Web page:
post written by: Marc Chernoff

How To Avoid Confrontations Like a Samurai Warrior


Learn to Avoid Confrontation like a NinjaThe Bushidō Samurai are elite masters in the art of self-defense. They are specially trained in hand-to-hand combat, but never fight unless they must. The Samurai moral code stresses mindfulness, self-control, loyalty and honor unto death. Thus, Samurai dodge confrontation whenever and wherever possible.

These same principals can easily be applied to everyday life. Think like a Bushidō Samurai and avoid unnecessary confrontation. Doing so will decrease your emotional stress and simultaneously increase your productivity.

  1. Be aware of your surroundings and always maintain a clear mind when you are in unfamiliar territory.
  2. Don’t stick out like a sore thumb, but still carve out your own path.
  3. Evaluate the level of risk in every situation before accepting it.
  4. Take control of your actions. Don’t let others steer for you.
  5. Keep a clear mind. Never abuse mind numbing drugs. Avoid those who do.
  6. Even if someone else provokes you, swiftly escape. Most fights are not worth fighting.
  7. Trust only those who have earned it. Be wary of those who have not.
  8. Don’t meddle in other people’s affairs or attempt to solve their problems unless it’s within the scope of your mission.
  9. Maintain a healthy body. Otherwise physical avoidance may not be an option.
  10. Always stay true to your purpose. Practice intelligent avoidance, escape confrontation whenever possible and defend yourself only when you must.

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10 Comments

  • “The ninja is an elite master in the art of self-defense. He is specially trained in hand-to-hand combat, but never fights unless he must.”

    Excuse me? Something must have gone lost in translation there. Ninja were extremely effective offensive tools for their bread masters. They were hired assassins, they went out of their way to find their mark.

    Were you perchance thinking about the code of Bushido?

  • @jean:
    You are absolutely correct. I totally got the analogy mixed up. I have made the correction. Thanks for pointing it out.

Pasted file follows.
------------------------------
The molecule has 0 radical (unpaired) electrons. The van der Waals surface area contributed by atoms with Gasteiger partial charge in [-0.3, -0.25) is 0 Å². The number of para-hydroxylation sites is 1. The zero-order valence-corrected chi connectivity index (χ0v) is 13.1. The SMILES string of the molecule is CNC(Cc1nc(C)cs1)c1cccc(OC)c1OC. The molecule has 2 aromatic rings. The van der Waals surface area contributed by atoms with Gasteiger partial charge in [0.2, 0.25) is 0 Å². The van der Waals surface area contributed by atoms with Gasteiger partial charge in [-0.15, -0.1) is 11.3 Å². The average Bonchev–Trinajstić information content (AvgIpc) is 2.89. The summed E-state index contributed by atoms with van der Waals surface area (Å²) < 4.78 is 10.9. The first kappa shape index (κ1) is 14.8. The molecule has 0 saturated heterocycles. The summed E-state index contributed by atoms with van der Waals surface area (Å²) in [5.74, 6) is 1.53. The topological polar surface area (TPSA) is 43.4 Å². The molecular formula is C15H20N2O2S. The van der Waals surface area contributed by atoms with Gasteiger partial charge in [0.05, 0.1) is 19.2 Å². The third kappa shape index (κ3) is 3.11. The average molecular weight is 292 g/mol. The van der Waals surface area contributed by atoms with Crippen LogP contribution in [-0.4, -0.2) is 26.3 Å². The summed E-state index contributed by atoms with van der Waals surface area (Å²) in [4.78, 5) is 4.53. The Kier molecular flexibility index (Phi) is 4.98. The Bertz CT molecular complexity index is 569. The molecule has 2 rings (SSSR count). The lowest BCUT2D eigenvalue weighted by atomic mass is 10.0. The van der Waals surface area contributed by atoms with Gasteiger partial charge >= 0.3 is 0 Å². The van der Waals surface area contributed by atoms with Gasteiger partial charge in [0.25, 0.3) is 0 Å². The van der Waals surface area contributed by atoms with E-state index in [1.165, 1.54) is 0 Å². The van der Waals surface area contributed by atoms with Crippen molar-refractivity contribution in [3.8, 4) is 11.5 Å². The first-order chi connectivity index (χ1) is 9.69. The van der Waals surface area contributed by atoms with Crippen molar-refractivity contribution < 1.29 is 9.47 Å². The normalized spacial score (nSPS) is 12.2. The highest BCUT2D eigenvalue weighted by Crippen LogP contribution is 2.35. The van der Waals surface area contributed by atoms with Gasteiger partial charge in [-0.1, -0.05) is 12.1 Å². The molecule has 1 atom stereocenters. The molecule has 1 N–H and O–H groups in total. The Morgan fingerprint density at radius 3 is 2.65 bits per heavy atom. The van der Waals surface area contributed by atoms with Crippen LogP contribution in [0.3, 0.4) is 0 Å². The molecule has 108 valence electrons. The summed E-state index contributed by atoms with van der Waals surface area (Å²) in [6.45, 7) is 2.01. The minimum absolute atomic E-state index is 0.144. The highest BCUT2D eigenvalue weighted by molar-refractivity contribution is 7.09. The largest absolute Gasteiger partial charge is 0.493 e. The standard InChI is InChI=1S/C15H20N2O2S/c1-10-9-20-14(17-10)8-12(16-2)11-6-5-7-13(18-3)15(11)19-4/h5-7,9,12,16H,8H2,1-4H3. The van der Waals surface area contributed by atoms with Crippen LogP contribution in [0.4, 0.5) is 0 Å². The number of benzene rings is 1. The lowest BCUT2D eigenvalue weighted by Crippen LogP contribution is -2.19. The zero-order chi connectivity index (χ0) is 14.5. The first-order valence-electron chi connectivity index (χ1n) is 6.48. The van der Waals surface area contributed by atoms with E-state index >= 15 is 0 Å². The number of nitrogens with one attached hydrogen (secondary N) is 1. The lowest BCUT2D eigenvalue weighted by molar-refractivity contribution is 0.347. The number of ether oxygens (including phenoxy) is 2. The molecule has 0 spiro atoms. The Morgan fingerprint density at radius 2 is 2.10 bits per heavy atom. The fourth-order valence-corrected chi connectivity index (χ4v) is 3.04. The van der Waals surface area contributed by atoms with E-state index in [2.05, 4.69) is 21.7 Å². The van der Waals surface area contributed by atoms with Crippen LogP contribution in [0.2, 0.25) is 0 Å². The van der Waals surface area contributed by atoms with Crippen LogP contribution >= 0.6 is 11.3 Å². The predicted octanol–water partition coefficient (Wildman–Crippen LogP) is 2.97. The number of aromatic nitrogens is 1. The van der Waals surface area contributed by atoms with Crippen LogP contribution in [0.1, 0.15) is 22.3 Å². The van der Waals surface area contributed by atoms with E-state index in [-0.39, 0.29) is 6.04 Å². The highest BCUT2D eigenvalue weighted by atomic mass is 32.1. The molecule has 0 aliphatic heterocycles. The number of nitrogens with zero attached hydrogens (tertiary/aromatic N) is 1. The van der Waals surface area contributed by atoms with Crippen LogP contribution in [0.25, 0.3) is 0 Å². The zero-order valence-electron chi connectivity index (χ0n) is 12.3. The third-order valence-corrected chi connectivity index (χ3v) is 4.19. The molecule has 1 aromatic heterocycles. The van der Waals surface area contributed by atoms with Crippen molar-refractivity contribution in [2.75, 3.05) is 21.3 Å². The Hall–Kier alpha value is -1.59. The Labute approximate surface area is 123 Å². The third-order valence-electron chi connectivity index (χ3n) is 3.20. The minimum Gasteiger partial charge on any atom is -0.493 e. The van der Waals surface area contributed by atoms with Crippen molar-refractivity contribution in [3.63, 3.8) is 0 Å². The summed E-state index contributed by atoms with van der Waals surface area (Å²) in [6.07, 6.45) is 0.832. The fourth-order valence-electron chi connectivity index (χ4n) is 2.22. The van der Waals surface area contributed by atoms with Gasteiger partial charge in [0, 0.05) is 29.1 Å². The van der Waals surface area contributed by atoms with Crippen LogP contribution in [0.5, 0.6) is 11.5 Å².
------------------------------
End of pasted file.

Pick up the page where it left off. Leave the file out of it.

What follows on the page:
• […] All of us have a fight or flight instinct that controls many of our basic functions. This instinct derives from our ancestors having to quickly decide whether they could realistically succeed in a fight or if they should flee and fight another day. Marc from MarcandAngel discusses how to flee like a Bushido Samurai warrior. […]

  • While your ideas are interesting the idea pinning them together is a little silly. I like a lot of what you are saying and feel like you have something worth thinking about but, you’re reaching….

    Not to be a jerk, but there is no such thing as a “Bushido Samurai.” Samurai practiced Bushido, which roughly translates to the ‘way of the warrior’ (bushi = warrior; do = road or way). Bushido isn’t a kind of person. And samurai weren’t trained for self-defense. They were first trained to be powerful warriors, and later powerful warriors with a high sense of honor. And after that powerful nobles with a sense of honor.

    Bushido is first and foremost about honor. Inazo Nitobe wrote a nice book in English about Bushido.

    For example, in his book Nitobe writes about things like benevolence and how it was the duty of the powerful to use their power to help others. Nitobe points to the saying “Bushi no nasake” which means “a warrior’s compassion” and writes that, “Benevolence to the weak, the down-trodden or the vanquished, was extolled as peculiarly becoming to a samurai.” This of course contradicts point eight.

    Being distrustful isn’t really very Bushido either. In reality, from my very cursory reading on Bushido, it seems at most half of your points could be loosely associated with Bushido.

    For me your interesting ideas are being weakened by a sort of fetishizing of Japanese culture. The image especially points towards an uniformed fetishizing, samurai didn’t dress like ninjas.

  • […] particularly how this was my neighborhood! Instead I relied on my knowledge from Web Quotes V of how to avoid conflict like a samurai warrior, looked both ways up Glendale Street and booked it across the intersection. I made it a good way […]

  • You forgot “Carry a big extremely sharp sword wherever you go”

  • or, 3 ’swords’ so you have one for any situation.

    two of which would be removed upon entering a residence(the third not really as swordy as the shorter and longer sword).

  • The Katana, Tanto, and Wakizashi were the three swords carries by the samurai class, listed from largest to smallest.

  • @Taylor… Actually the order from largest to smallest would be: 1-Katana(75-80cm), 2-Wakizashi (30-60cm), 3-Tanto(15-30cm).

  • Wow, re-read that list as if it is relationship advice. Applies remarkably well!

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